First Presbyterian Church, Harrisonburg, Virginia
My journey toward the nearly yearlong Commissioned Lay Pastor training I just finished has been two decades in the making.
Back in the 1990s, when I was a college student, I divided my time between my two favorite places on campus: the Baptist Student Center and the newsroom of the student newspaper (Yes, I went to classes, too, but much of my personal growth happened in those two spots.).
At the BSU, my faith grew and I developed an interest in ministry leadership. At the newsroom of the student newspaper, my interest in writing and storytelling grew too, and I relished the chance to cover breaking news and human-interest stories alike.
When I graduated, I went into full-time journalism work, and yet have felt that call toward greater ministry work. Twenty years later, I am still in Harrisonburg, now working with student journalists at James Madison University, the place where all the wrestling began. Between college graduation and now, I have been part of two other churches besides First Presbyterian in Harrisonburg, our current church. Both were Presbyterian Church (PCA), and the only way to go into full-time ministry with that denomination would have been through going away to seminary and getting an MDiv. I considered that over the years, but with a wife and three children, the timing has not worked out.
When ECO began the CLP program, it seemed an answer to some of the wrestling I have had. Being able to do some theological training from my current context worked well. At the time I began CLP, I was finishing my master’s degree in higher-education administration, a counseling-based program, and I began to consider how CLP and my counseling training could go hand-in-hand to make me a better shepherd in my current role as an elder at First Pres. I also hope that the training of both programs could open doors in the future to work in pastoral care or discipleship ministries. At this stage in life, I cannot go away to seminary or financially afford to do distance-learning classes, so I am grateful for the innovative way ECO is using CLP to train leaders for ministry in the future.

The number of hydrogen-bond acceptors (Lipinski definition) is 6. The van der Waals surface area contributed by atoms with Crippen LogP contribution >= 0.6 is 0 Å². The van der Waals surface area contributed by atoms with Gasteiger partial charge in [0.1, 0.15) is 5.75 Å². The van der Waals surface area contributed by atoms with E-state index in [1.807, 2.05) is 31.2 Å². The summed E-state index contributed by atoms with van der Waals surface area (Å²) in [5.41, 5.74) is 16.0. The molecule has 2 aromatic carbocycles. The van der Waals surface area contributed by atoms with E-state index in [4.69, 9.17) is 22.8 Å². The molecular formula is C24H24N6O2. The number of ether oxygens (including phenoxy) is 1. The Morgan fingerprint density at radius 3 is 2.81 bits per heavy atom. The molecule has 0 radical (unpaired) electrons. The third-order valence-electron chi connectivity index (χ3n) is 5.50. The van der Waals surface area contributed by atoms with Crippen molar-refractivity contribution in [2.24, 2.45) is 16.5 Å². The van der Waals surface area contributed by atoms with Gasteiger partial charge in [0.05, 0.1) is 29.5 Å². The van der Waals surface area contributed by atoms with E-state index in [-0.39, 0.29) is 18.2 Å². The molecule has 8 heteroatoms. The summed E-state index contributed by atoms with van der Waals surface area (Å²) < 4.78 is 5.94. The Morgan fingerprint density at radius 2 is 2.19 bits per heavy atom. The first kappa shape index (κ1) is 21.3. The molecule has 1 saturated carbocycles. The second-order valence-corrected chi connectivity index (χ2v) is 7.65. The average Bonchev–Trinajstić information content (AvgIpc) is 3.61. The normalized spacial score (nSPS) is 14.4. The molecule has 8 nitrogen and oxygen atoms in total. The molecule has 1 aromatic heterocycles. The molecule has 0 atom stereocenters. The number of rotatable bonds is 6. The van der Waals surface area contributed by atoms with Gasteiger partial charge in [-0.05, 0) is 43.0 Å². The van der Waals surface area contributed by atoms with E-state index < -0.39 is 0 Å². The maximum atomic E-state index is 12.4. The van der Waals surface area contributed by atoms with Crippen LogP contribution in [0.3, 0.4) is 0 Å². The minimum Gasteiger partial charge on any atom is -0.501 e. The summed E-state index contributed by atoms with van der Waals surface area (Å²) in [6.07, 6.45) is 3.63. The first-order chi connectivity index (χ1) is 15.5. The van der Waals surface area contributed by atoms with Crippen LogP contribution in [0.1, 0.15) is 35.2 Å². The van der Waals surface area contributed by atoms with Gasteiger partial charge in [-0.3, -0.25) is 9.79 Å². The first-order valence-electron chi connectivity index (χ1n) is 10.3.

I’m also grateful for the friends I have made through this process, the fellow members of our cohort. The group of us are varied in our gifts and come from diverse contexts. Four of us are from First Pres, a downtown church in a college town. Another is from a rural, isolated church that is facing many challenges. Another is from a southern metro city, and another from outside a large northern city.
Here’s what happens when you gather with people outside your own context. You start to learn that the kingdom of God is much bigger, more diverse, more complicated and yet mysteriously bound together in Christ. When you meet new people, it often takes a while to get comfortable with them and to hide your true self before letting your guard down. Not with this cohort. From our first interactions, we were sharing ourselves, our callings and our struggles. And we laughed a lot. Our time together reminds me of what Paul said to the church in Thessalonica: “We loved you so much, we were delighted to share with you not only the gospel of God, but our lives as well.” That word delighted stands out: It really was a delight, a joy, a thrill to gather together (although virtually) every two weeks.
As we journey on from these regular meetings, our cohort met for one last time for our training, but we all met in Harrisonburg to be in person. It was a taste of heaven: laughter, joy and deep fellowship, all around our Savior, Jesus (and with a lot of food mixed in!).
As we prepared to leave, we all said how much we want to keep in touch and support each other in the future. So often, we say this (ever been to church camp?), but I wasn’t sure whether we’d follow through.
A couple weeks later, though, one of the cohort members sent us a text asking for prayer. There had been a tragic death in the church, and she was now, as a CLP, helping care for the family and plan a funeral. Text after text followed as we all typed prayers for her and her church.
So not only have I gained some theological and leadership training to help as I continue my journey.
What’s next? I do not know. But I do know this: I now have a group of friends I know will pray, love, support, encourage and guide me as we all try to answer that question.